Hagan Nguyen

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King Canyon by Hagan Nguyen
King Canyon by Hagan Nguyen

Photography to you means: Photography is my only means of communication, to others and to myself.

When I frame the image: It is the same as when I open my eyes.

A camera is: The most honest being, it has never failed me.

My name is Hagan Nguyen and I am an emerging fine artist specialising in photography. I am currently working between Vietnam and Australia. In 2o16 I moved to Melbourne to attend a Bachelor degree in Creative Arts.

During the year I was living here, I was influenced by the diversity of the multicultural city which is also an inspirational material to develop my works. My practice mainly focuses on alternative photography such as Xerox Art, Photogram and Overpainted Photography.

Previously, I chose Film and Television as my major with a dream to become a director. If moving images can tell a story with different elements i.e time and space expansion, vision and sound, then how photography with just only one still image can truthfully express itself. That is when I was totally awakened by the power of visual language.

My very first camera was a Pentax 35mm camera which also taught me a lesson that artwork always comes from the vision of the artist.

People are always surprised at how #patient I am even though I do not seem so.

I am and will always be #independent for my whole life.

I am #pessimistic, #introvert and fortunately very #curious.

My latest work is a research-based practice of overpainted photography which employs photography to incorporate and explore the visual effects of painting. The body of the work is inspired by the photographic method in the 19th century called overpainted photography.

In times past, hand-coloured photography was used to create a sense of realism for monochrome images, yet in the context of contemporary art, the act of adding more colours to realistic photographs would make them more abstract. The combination of these mediums blurs the boundaries between reality and fantasy, importance and insignificant as well as photography and painting. This suggests the feeling of “lost in transition” and requires audiences to understand the work in a different way.

If a musician can write a song to talk about his love story and an author can write down his thoughts on a piece of paper, my feelings can only be listened to through visual artwork. With the urge to share what I have experienced, I used layers and colours to describe the infinite sadness of sunset in Glenelg or the healing warmth of autumn in Kurrangat Park. This is a way for me to be honest with myself.

The research-based practice of “Overpainted Photography” was first started in my third year of university. I have been assigned an experiment project in which I had to develop a final work without any expectation for the outcome. My work back then was a series of monochrome photographs of the suburban landscape in Melbourne city centre added with an acrylic-painted-plastic layer.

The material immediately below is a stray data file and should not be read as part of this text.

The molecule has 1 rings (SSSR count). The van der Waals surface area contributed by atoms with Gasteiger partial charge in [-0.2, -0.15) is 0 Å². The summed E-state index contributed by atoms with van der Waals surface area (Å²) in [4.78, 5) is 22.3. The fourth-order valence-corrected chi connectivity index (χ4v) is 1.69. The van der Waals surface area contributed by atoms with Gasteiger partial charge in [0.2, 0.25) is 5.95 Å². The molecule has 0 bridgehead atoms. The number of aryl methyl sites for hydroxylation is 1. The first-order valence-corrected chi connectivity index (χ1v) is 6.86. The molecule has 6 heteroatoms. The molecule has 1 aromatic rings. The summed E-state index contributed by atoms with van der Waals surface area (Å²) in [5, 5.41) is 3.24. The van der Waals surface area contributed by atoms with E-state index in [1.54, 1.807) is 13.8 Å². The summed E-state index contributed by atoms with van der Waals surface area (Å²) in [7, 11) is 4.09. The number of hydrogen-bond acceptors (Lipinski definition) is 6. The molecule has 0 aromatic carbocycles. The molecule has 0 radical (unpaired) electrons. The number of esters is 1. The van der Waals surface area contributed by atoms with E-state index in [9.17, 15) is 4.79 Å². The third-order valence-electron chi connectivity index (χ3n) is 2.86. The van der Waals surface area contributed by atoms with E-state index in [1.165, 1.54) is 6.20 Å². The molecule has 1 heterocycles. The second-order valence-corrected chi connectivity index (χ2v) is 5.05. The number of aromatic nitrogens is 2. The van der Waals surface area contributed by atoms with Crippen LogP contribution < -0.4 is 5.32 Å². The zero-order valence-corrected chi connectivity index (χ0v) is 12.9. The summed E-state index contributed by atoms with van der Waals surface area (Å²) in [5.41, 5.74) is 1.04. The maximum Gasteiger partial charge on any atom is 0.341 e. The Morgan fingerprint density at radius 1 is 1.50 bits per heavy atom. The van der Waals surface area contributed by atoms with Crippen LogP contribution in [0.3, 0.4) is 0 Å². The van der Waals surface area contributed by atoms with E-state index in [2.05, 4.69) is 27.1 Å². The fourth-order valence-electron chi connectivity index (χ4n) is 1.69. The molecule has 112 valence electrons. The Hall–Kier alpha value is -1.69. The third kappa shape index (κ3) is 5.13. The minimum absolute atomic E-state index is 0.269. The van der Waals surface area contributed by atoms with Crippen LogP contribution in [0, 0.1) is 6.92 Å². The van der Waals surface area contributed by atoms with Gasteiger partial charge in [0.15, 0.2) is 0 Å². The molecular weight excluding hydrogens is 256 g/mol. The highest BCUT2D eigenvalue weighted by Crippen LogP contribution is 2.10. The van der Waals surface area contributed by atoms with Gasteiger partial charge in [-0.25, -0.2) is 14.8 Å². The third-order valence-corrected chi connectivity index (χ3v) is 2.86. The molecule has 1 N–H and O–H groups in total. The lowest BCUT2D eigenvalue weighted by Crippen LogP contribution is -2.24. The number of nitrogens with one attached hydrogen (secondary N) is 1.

Inspired by the previous work, I once again applied this method with an aim to release my feeling and my emotion instead. It has never been easy to find the right paint for the project. Whilst I applied acrylic paint directly on a plastic layer before, I have tried digital painting for the current work which would give me more confidence and self-control. The original photographs were all taken around Australia when I travelled across this country. I was so grateful to have an opportunity to be in front of these landscapes within my short 5-year living there.

The work entitled “Overpainted Photography” is an #experimental project. It might be described as #colourful or even #chaotic but I also find #peace and #harmony while looking into it.

I fell in love with photography because of its limitless ability as well as its limit.

Photography has always been trying to find its position in the context of contemporary art which should be explored in order to go beyond the boundary. One of the artists that has done an amazing job to bring photography into a next level is Michelle Le Belhomme.

By constructing 2D photographs in a visual arrangement to how it would appear in reality, Le Belhomme has brought photography beyond its limit to create artistic expression.

I will always see myself keep experimenting in the future. It would be fortunate of mine if I still can dedicate all of the time I have left to study art and create art.

Self-recognition is always important to everyone, especially for artists because we have to recognise ourselves before we can reveal ourselves to others. By being aware of ourselves, artists can have a direct dialogue between themselves and their artworks, and also come to learn which role do their works come to play in the context of contemporary art.

Writing artist statements has always been my hardest assignment. As a person who is never so great at writing, I use visual language instead. Yet, making art and putting those into words are equally important; that an artist statement should be recognised as a separate piece of art itself.

Kurangga by Hagan Nguyen
Kurangga by Hagan Nguyen

 

More artworks on display in Issue No.5 (Coming soon)

 

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